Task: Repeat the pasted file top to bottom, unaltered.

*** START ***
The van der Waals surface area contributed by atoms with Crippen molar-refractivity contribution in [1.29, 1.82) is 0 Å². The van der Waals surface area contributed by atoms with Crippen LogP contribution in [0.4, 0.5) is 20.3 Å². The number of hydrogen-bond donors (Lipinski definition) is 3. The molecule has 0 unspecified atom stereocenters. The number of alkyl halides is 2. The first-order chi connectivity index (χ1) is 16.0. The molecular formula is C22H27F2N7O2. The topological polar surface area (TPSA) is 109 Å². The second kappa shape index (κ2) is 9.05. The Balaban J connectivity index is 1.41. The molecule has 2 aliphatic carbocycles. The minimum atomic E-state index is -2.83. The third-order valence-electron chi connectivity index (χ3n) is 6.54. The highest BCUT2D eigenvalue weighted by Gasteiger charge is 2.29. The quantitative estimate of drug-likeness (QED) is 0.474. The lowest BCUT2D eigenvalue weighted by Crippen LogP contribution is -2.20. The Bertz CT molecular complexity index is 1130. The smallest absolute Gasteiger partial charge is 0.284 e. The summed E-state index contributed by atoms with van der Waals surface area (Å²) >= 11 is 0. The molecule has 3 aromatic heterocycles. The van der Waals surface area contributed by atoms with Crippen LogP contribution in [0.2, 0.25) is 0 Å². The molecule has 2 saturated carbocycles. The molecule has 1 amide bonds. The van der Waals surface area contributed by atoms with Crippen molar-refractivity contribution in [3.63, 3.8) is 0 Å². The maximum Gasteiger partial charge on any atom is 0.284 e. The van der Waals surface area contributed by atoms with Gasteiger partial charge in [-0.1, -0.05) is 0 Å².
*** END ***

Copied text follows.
The van der Waals surface area contributed by atoms with Crippen molar-refractivity contribution in [1.29, 1.82) is 0 Å². The van der Waals surface area contributed by atoms with Crippen LogP contribution in [0.4, 0.5) is 20.3 Å². The number of hydrogen-bond donors (Lipinski definition) is 3. The molecule has 0 unspecified atom stereocenters. The number of alkyl halides is 2. The first-order chi connectivity index (χ1) is 16.0. The molecular formula is C22H27F2N7O2. The topological polar surface area (TPSA) is 109 Å². The second kappa shape index (κ2) is 9.05. The Balaban J connectivity index is 1.41. The molecule has 2 aliphatic carbocycles. The minimum atomic E-state index is -2.83. The third-order valence-electron chi connectivity index (χ3n) is 6.54. The highest BCUT2D eigenvalue weighted by Gasteiger charge is 2.29. The quantitative estimate of drug-likeness (QED) is 0.474. The lowest BCUT2D eigenvalue weighted by Crippen LogP contribution is -2.20. The Bertz CT molecular complexity index is 1130. The smallest absolute Gasteiger partial charge is 0.284 e. The summed E-state index contributed by atoms with van der Waals surface area (Å²) >= 11 is 0. The molecule has 3 aromatic heterocycles. The van der Waals surface area contributed by atoms with Crippen LogP contribution in [0.2, 0.25) is 0 Å². The molecule has 2 saturated carbocycles. The molecule has 1 amide bonds. The van der Waals surface area contributed by atoms with Crippen molar-refractivity contribution in [3.63, 3.8) is 0 Å². The maximum Gasteiger partial charge on any atom is 0.284 e. The van der Waals surface area contributed by atoms with Gasteiger partial charge in [-0.1, -0.05) is 0 Å².